© The Jewish Chronicle / twitter/@VirendraSharma

 

Perhaps upset that his contribution to saving the United Kingdom didn’t result in ennoblement by a grateful David Cameron – he could have been Lord Galloway of Nonsense-on-Stilts – George then threw his lot in with the Brexiteers and campaigned for Britain to leave the European Union in 2016’s referendum on that matter.  This spawned some nauseating photographs of him, a supposed socialist, posing with Nigel Farage, ex-City of London spiv, immigration dog-whistler and Donald Trump’s biggest British fanboy.  That said, pictures of Galloway embracing the extreme right-wing nutjob Steve Bannon at a debate in Kazakhstan in 2019 were even more mind-melting.

 

The increasing number of causes that Galloway hitched himself to seemed in inverse proportion to the number of votes being cast for him in elections.  A 2011 attempt to get into the Scottish parliament saw him win a less-than-awesome 3.3% of the vote in Glasgow.  His performance in the 2016 London Mayoral contest was even worse (1.4%) and attempts to run in English constituencies in the 2017 and 2019 general elections had equally dire results.

 

Now George has a new wheeze, which is to run in next year’s Scottish parliamentary elections as head of something called Alliance for Unity, of which he says: “We have only one goal – to get the SNP out.”  To this end, Galloway has declared himself willing to work with even the Conservatives.  Yes, this is the man who a half-dozen years ago invited folk to shoot him if they ever saw him do that.

 

He intends to stand in the south of Scotland, a rural, down-to-earth area where I can’t see many people falling for his self-serving, narcissistic brand of bullshit.  Maybe he figures he stands a chance because he shares a name with one of the regions there, Dumfries and Galloway.  And who does he really expect to vote for him?  Not Scottish independence supporters, obviously.  Labour supporters will hardly vote for someone so willing to climb into bed with the Tories.  And the hard-line loyalists / British nationalists who increasingly form the main support for the Scottish Conservative Party these days will hardly be enamoured with someone who’s said of Northern Ireland: “There is no Northern Ireland.  It is six counties in the north of Ireland.  It should have never been in the British state in the first place.”  Nor will his urging of Arabs to kill British troops in Iraq in 2003, one of the final straws that got him chucked out of Labour, win him their admiration either.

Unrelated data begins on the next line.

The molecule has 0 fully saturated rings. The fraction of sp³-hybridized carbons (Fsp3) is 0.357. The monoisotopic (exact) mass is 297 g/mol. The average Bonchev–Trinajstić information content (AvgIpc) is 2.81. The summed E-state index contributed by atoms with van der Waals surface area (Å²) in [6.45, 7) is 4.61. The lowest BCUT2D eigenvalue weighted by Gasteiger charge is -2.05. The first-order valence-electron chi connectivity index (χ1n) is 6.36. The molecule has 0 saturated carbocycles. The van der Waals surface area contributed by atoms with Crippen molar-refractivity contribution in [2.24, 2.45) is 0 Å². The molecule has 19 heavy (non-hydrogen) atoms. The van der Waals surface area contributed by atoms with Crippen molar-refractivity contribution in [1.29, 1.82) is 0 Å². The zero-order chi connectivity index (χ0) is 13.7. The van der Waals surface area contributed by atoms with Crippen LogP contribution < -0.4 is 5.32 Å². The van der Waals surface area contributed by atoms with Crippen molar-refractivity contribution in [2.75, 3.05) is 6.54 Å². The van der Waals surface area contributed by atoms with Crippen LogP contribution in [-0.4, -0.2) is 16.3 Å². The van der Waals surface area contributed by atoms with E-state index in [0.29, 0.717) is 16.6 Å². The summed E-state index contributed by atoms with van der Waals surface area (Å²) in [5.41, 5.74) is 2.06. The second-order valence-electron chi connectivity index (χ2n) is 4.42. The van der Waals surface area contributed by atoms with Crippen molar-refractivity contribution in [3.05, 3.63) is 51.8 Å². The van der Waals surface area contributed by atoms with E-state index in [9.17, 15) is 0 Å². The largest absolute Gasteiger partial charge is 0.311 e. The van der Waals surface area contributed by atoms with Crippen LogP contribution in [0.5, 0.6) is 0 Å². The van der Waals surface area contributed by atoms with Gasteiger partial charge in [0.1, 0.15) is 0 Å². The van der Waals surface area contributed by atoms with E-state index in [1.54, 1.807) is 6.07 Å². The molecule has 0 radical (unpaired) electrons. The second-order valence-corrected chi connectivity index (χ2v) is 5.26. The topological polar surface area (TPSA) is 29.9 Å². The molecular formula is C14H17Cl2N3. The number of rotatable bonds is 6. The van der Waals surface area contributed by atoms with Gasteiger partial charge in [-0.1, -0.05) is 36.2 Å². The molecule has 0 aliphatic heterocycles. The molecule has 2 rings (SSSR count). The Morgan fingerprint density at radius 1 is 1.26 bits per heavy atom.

George Galloway may still look, talk and act like the cat that’s got the cream.  But I suspect he’s now used up the last of his nine lives.

 

© The Sunday Mail / From pressreader.com

Oliver twit

 

© Weidenfeld & Nicolson

 

I’m fairly left-wing in my outlook.  But I’m not a fan of recent strategies like cancel culture and no-platforming as ways of dealing with people who express reactionary and offensive opinions.

 

Partly this is because proponents of cancelling and de-platforming people seem to assume that humanity can be divided neatly into good and bad, with no possibility of various shades of goodness and badness existing in between.  I doubt, though, if any human being can honestly claim that they’ve never said or done anything that, later on, they regretted.  A case in point is novelist Damian Barr, who got Lady Emma Nicholson removed from the vice-presidency of the Booker Prize due to her hostility towards gay rights, which saw her voting against same-sex marriage in the House of Lords in 2013.  Embarrassingly, it then emerged that Barr himself was guilty of tweeting nasty stuff about transsexuals.

 

Also, I was in favour of letting people with obnoxious opinions get up in public and spout those opinions because of the ‘give-them-enough-rope-and-they’ll-hang-themselves’ argument.  Allow them a platform, allow them to speak, and people will realise what offensive tossers they are.  However, in today’s media landscape, where Internet algorithms mean folk can spend their entire lives living in online echo-chambers where they hear nothing but their own political viewpoints and have their own prejudices reinforced, I’m less sure of that argument’s validity.

 

And the dichotomies of cancel culture and no-platforming seemingly leave no room for the potential of human beings to change and improve.  I’m from Northern Ireland and the fact that Northern Ireland in 2020 is a better (if still considerably less than perfect) place than it was in, say, 1973 is in part because during the peace process people had to make a leap of faith and accept that characters who’d been banged up in prison for doing some very bad stuff had mended their ways and were worth trusting and negotiating with.   I’m thinking of the likes of David Ervine, who was put in the Maze Prison for being in possession of explosives and intent to endanger life but who, when he died in 2007, was hailed by Tony Blair as “a persistent and intelligent persuader for cross-community partnership.”